Gecko wins praise; Olowalu questioned
LAHAINA – Kapono Gecko, the opinionated friend of this column, got readers’ attention when he suggested, as “dictator” of Maui County, he would take 13 actions to improve government and life in the county.
At least a half-dozen people, including one member of the County Council, have noted that they agree with the Gecko on most – if not all – points. The column can be read online at www.lahainanews.com (under the Opinion tab).
The only disagreement mentioned by several was the comment on GMOs. Gecko, it should be noted, took no position pro or con, but believes the law is the law. Voters approved this initiative, meaning in a Democracy, government is supposed to follow it.
Another commented that the columnist, through his friend, has become a bit “feisty.” True, but someone has to call attention in print to pressing Maui matters, since so few reporters or editorial writers seem to.
SNOWBALLS: Another reader asked, cleverly, what is with those Maui snowballs (big lava rocks painted bright white) installed along the roadway separating the highway from Lahaina Civic Center? Lava rocks painted white apparently for the Maui Invitational Basketball Tournament seem very un-Hawaiian and are a tasteless eyesore. One official said they were installed for safety reasons. Yet, couldn’t the rocks remain their original color and still protect the arena?
APPLAUSE: The Kaanapali Alii, the condominium with beautiful landscaping and pool in between the Westin and the Marriott, merits a salute for installing solar – a move, according to a sign on the property, that will reduce energy costs 23 percent. Owners and visitors began returning to the resort last week after being absent most of the summer due to the solar and other work.
Whalers Village has been virtually torn up inside this summer, undergoing a major rehab that makes getting to shops a complicated journey through a labyrinth of narrow passageways. Visitors can look forward to four very tall palm trees that were recently installed in the center courtyard.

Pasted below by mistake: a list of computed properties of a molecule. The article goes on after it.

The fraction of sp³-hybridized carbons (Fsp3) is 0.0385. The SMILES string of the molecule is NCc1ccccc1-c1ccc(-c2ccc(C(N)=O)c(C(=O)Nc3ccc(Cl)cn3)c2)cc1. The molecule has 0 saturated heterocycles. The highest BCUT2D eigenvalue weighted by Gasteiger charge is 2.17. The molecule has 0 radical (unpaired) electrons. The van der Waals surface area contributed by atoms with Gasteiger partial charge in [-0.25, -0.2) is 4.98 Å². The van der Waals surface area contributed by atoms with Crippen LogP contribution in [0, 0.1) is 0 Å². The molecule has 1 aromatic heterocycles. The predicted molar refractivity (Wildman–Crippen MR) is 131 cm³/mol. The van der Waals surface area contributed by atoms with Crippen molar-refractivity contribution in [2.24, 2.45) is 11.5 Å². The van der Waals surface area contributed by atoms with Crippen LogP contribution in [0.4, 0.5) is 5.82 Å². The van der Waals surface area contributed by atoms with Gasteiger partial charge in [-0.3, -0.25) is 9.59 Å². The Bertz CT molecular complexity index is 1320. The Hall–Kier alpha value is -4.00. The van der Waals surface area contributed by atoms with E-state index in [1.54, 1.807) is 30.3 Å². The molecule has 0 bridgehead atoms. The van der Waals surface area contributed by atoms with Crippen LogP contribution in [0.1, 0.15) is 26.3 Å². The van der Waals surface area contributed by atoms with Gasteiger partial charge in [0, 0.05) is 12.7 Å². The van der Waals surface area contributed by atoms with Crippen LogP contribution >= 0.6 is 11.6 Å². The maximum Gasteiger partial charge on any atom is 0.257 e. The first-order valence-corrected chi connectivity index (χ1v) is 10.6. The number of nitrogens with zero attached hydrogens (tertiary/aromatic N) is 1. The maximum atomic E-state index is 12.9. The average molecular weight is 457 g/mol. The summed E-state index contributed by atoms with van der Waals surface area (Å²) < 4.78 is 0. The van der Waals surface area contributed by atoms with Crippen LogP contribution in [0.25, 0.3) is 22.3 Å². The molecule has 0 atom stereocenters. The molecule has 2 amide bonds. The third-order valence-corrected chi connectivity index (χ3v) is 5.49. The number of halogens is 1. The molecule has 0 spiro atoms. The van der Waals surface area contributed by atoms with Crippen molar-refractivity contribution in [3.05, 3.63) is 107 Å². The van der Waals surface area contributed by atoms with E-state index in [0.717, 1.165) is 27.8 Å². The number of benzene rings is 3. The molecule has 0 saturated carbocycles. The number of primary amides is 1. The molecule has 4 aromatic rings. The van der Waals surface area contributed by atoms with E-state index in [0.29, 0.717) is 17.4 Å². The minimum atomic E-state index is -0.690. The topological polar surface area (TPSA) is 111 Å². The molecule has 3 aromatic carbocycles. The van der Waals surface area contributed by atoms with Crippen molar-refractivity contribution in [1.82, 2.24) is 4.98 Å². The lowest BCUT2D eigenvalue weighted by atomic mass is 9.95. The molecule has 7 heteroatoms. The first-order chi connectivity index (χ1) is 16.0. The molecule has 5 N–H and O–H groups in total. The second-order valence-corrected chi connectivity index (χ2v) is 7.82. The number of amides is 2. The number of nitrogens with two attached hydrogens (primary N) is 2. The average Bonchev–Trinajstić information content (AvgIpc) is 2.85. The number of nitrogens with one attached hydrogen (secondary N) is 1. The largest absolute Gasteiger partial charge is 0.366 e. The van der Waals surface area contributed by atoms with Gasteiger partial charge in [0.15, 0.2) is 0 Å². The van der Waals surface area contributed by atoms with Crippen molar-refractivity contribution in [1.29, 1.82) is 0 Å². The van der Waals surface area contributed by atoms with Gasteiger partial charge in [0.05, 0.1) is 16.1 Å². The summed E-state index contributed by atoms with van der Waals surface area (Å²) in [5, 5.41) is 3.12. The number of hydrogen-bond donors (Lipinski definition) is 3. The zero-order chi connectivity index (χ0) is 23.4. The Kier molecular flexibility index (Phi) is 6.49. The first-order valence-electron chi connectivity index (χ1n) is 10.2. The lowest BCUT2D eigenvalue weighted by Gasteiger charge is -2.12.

OLOWALU REVISITED: Two “local boys,” Frampton and Ward, are at it again, continuing to seek approval for a major development in Olowalu. Among those who may disapprove are the ghosts who reportedly inhabit the area, probably remembering a massacre there of Hawaiians a couple of centuries ago.
The first effort to build at Olowalu was met with a raucous community meeting a bunch of years ago that resulted in the developers backing off. Today, the developers are at it again, ironically led publicly by two people who should know better, since they grew up here. To modify the popular refrain, maybe they should go back to the Mainland, even though they aren’t from there.
We should question the fact that the state Land Use Commission has a say in whether the development will move forward. Approval could mark the beginning of the end for Maui as paradise. Vehicles from hundreds of residences will be entering Honoapiilani Highway from people who live there, making it tougher to drive from the Pali to Lahaina.
It should be noted that a few residents of the area testified in favor of the development. If these few are considered, they will have more influence than the scores and scores of people who have the greater interest of all of Maui at heart when they oppose the project.
Furthermore, why do people who reside in Oahu have a say on what we should do on Maui, since they probably do not understand how passionate many people are about not having our county become another Oahu? Whether they care that the coral reef will be greatly harmed by the addition of infrastructure and runoff is still another queston. And another is they also may not recognize how much we love the great stand of monkey pod trees that form a wonderful canopy over the highway – something many people look forward to seeing when they head in or out of town.
Maybe, at least this time, it would be good if the ghosts would weigh in.